Share Class Expense Cap
Institutional Class 1.89%
Investor Class 2.19%

 

Expenses not expressly assumed by the Adviser under the Advisory Agreement are paid by the Fund.  Under the terms of the Advisory Agreement, the Fund is responsible for the payment of the following expenses among others: (a) the fees payable to the Adviser, (b) the fees and expenses of Trustees who are not affiliated persons of the Adviser or Distributor (as defined under the section entitled (“The Distributor”) (c) the fees and certain expenses of the Custodian (as defined under the section entitled “Custodian”) and Transfer and Dividend Disbursing Agent (as defined under the section entitled “Transfer Agent”), including the cost of maintaining certain required records of the Fund and of pricing the Fund’s shares, (d) the charges and expenses of legal counsel and independent accountants for the Fund, (e) brokerage commissions and any issue or transfer taxes chargeable to the Fund in connection with its securities transactions, (f) all taxes and corporate fees payable by the Fund to governmental agencies, (g) the fees of any trade association of which the Fund may be a member, (h) the cost of share certificates representing shares of the Fund, (i) the cost of fidelity and liability insurance, (j) the fees and expenses involved in registering and maintaining registration of the Fund and of its shares with the SEC, qualifying its shares under state securities laws, including the preparation and printing of

B-32
 

the Fund’s registration statements and prospectuses for such purposes, (k) all expenses of shareholders and Trustees’ meetings (including travel expenses of trustees and officers of the Trust who are directors, officers or employees of the Adviser) and of preparing, printing and mailing reports, proxy statements and prospectuses to shareholders in the amount necessary for distribution to the shareholders, and (l) litigation and indemnification expenses and other extraordinary expenses not incurred in the ordinary course of the Trust’s business.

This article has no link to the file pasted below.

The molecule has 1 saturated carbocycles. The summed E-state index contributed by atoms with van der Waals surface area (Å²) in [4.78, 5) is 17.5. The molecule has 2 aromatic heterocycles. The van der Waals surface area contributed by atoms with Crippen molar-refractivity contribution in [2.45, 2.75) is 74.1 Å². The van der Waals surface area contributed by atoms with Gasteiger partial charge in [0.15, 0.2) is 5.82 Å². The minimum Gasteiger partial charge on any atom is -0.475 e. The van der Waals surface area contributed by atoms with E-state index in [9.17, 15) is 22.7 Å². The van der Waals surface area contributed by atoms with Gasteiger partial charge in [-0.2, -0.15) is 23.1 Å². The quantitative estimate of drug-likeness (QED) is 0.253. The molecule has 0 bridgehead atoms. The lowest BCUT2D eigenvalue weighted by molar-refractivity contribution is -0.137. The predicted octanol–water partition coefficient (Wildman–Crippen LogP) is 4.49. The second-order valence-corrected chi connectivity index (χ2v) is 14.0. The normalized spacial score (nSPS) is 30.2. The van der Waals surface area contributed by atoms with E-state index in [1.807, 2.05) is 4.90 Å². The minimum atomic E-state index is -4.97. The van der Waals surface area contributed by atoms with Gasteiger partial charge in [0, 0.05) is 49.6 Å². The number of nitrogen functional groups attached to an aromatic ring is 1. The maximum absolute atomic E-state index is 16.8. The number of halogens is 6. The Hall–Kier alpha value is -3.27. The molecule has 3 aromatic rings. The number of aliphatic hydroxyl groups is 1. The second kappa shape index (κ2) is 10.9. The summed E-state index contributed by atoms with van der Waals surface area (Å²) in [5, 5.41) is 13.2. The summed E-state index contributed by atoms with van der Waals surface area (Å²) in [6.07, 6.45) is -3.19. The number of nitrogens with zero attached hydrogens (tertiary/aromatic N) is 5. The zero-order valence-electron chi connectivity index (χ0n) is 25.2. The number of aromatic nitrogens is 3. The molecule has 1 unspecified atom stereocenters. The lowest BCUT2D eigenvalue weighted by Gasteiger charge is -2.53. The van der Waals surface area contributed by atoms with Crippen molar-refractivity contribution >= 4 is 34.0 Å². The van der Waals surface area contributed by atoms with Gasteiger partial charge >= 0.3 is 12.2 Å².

The Adviser has only recently been engaged to manage the Fund and has not been paid any advisory fees as of the date of this SAI.

 

The Subsidiary has entered into a separate contract with the Adviser for the management of the Subsidiary’s portfolio. The Adviser has contractually agreed to waive the management fee it receives from the Fund in an amount equal to the management fee paid to the Adviser by the Subsidiary. This undertaking will continue in effect for so long as the Fund invests in the Subsidiary. The Adviser, from its own resources, including profits from advisory fees received from the Fund, provided such fees are legitimate and not excessive, may make payments to broker-dealers and other financial institutions for their expenses in connection with the distribution of Fund shares, and otherwise currently pay all distribution costs for Fund shares.

 

 

Sub-Adviser

As discussed in the Prospectus, Willowbridge Associates Inc., 101 Morgan Lane, Suite 180, Plainsboro, New Jersey 08536, serves as the Sub-Adviser to the Fund under a sub-advisory agreement with the Adviser on behalf of the Fund (the “Sub-Adviser” or “Willowbridge”). Willowbridge is registered as an investment adviser with the SEC and as a commodity trading adviser with the U.S. Commodity Futures Trading Commission. Willowbridge was founded in 1988. Philip L. Yang is the sole shareholder and director of Willowbridge.

 

The Sub-Adviser has agreed to furnish continuously an investment program for its assigned portion of the Fund that it sub-advises and shall determine from time to time in its discretion the securities and other investments to be purchased or sold or exchanged and what portions of the Fund’s assets allocated to it shall be held in various securities, cash or other investments in accordance with its wPraxis Trading Approach 1X Leverage strategy. In this connection, the Sub-Adviser shall provide the Adviser and the officers and trustees of the Trust with such reports and documentation as the latter shall reasonably request regarding the Sub-Adviser’s management of the Fund assets. The Sub-Adviser shall carry out its responsibilities in compliance with: (a) the Fund’s investment objective, policies and restrictions as set forth in the Trust’s current registration statement, (b) such policies or directives as the Trust’s trustees may from time to time establish or issue and communicate to the Sub-Adviser in writing, and (c) applicable law and related regulations.